The job description is the face of your employer brand–one of the most important ways to market your job and your organization. If you want to attract the best marketers, you must present yourself and your opportunities in a way they’ll notice and appreciate.
As important as they are, job descriptions rarely get enough love. They’re usually written by busy HR staff juggling a pile of other searches. Your internal recruiting team is probably comprised of very smart, hard-working professionals. But they probably have a limited understanding of your marketing needs and the state of the marketing industry, let alone the changes that occur daily.
When you publish a bland, unclear description; expect generic or unqualified applicants (or none at all). The talent you attract is only as good as the bait you’re using. Improve your job descriptions to get greater quantities of better qualified and more engaged candidates.
1. Start with What Makes Your Company a Great Place to Work
Most job descriptions jump right in and start talking about the role without providing any context about your situation or making your organization appealing. Ask yourself; what is in it for the candidate? Why would someone really talented want to come work here? Remember that the best candidates are usually already employed–what can you tell them that could draw them away from their current job?
That is how you open: sell the opportunity to top talent. You don’t need to write a novel about your company. But a short introduction to what you have to offer and what makes the position interesting provides a strong foundation to build the rest of your description on.
2. Speak the Language of Today’s Marketer
Using the appropriate wording is essential for a productive marketing job description. Qualified applicants that actually have the skills you need will be looking for specific keywords and requirements. If your description doesn’t have the right content, most of them will never even see it. And those that do come across your job description will perceive your understanding of their ability as confused or archaic and will look for someone else who understands it better.
That means using accurate, up-to-date terminology. Marketing moves fast, and its language is constantly changing.
Oh, and get it looked at by a copy editor to make sure you don’t have any embarrassing spelling and grammar mistakes.
3. Clarify the Level of the Position
Every organization has its own hierarchy and job title nomenclature. In the marketing world, titles and the responsibility that goes with them varies greatly. A Director at Company A might be a low-level manager, but could be running the whole show at Company B.
Save yourself and applicants time by explaining just where this position falls in terms of authority and leadership requirements. Share who they’ll be reporting to and what parts of the marketing team they’ll be directing.
4. Include Opportunities to Grow
The best marketers are always looking for ways to improve themselves personally and professionally. Mention ways the applicant will be able to gain new marketable skills, advance their career, be part of a growing organization, and earn more responsibility.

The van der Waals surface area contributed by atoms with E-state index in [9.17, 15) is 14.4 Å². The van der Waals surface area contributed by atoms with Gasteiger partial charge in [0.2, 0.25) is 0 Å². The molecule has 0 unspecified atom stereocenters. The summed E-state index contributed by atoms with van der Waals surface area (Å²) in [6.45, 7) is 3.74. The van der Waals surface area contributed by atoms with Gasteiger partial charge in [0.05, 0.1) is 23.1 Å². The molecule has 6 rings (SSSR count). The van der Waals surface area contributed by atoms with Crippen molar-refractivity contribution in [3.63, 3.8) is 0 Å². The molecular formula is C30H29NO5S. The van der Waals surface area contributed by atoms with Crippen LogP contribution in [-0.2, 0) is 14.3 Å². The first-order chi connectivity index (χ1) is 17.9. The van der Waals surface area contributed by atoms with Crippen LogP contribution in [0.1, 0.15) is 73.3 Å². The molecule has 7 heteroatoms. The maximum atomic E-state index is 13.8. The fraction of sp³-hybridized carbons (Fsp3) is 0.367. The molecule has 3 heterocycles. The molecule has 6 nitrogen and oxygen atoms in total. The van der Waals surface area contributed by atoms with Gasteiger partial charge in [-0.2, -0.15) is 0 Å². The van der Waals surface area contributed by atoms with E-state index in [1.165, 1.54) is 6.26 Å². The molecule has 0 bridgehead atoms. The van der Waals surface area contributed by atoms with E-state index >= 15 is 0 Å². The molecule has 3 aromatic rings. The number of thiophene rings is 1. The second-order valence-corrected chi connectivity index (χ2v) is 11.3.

5. Use Performance Objectives as Compelling Responsibilities
The quickest way to put someone to sleep reading a job description is to list generic, meaningless responsibilities that provide no context to the actual purpose of the role.
No one applying for a social media manager position needs to be reminded that they’ll be “posting daily on the company’s social accounts.” You’re just insulting their intelligence. But interesting challenges like “double the amount of authentic Twitter followers over 6 months” or “create and execute social strategy to engage all employees via social on a monthly basis” tell applicants more about your needs and attract top performers.
High-quality marketers will be drawn to these challenging expectations. Pique their interest and give them something a little more specific to think about.
6. Leverage an Outside Perspective
Creating effective marketing job descriptions is hard in the best of circumstances. If you’re in a situation where you don’t have dedicated resources specifically to hiring marketers, it’s even more difficult. Sometimes your best bet is to draw on outside resources to help you out:
Check your competitors.
See what other companies, especially those you compete with, are posting for similar jobs. What are they doing poorly that you can avoid? What are they doing well that you can “borrow?” Whatever you learn from job descriptions written by others, be sure you put your own spin and personalize it to align with your employer brand.
Ask your network.
You do have a healthy network, right? Ask friends, coworkers, and professional connections what they think about your proposed job description, if there’s anything that’s lacking or erroneous. Find people with the same or similar positions and ask what they think is important.
Partner with a marketing recruiter.
Marketing recruiters and marketing staffing firms specialize in hiring marketers and have a holistic perspective of industry trends. A marketing recruiter creates and modifies marketing job descriptions on a daily basis, using their experience to effectively market the job to applicants that are most qualified for it.